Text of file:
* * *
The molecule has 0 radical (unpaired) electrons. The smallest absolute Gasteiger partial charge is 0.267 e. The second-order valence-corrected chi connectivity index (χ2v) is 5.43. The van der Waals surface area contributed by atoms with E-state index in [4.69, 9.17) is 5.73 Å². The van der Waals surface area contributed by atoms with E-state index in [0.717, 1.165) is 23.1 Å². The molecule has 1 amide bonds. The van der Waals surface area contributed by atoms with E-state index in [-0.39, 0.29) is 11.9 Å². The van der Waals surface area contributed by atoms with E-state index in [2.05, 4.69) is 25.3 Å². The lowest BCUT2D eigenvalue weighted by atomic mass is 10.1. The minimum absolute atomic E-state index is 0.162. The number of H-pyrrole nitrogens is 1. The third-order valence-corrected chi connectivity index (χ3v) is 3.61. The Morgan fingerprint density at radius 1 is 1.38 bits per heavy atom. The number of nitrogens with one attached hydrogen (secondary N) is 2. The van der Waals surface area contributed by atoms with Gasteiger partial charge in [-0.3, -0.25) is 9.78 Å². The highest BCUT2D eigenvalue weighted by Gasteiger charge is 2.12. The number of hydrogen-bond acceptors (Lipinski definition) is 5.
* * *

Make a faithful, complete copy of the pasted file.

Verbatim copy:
The molecule has 0 radical (unpaired) electrons. The smallest absolute Gasteiger partial charge is 0.267 e. The second-order valence-corrected chi connectivity index (χ2v) is 5.43. The van der Waals surface area contributed by atoms with E-state index in [4.69, 9.17) is 5.73 Å². The van der Waals surface area contributed by atoms with E-state index in [0.717, 1.165) is 23.1 Å². The molecule has 1 amide bonds. The van der Waals surface area contributed by atoms with E-state index in [-0.39, 0.29) is 11.9 Å². The van der Waals surface area contributed by atoms with E-state index in [2.05, 4.69) is 25.3 Å². The lowest BCUT2D eigenvalue weighted by atomic mass is 10.1. The minimum absolute atomic E-state index is 0.162. The number of H-pyrrole nitrogens is 1. The third-order valence-corrected chi connectivity index (χ3v) is 3.61. The Morgan fingerprint density at radius 1 is 1.38 bits per heavy atom. The number of nitrogens with one attached hydrogen (secondary N) is 2. The van der Waals surface area contributed by atoms with Gasteiger partial charge in [-0.3, -0.25) is 9.78 Å². The highest BCUT2D eigenvalue weighted by Gasteiger charge is 2.12. The number of hydrogen-bond acceptors (Lipinski definition) is 5.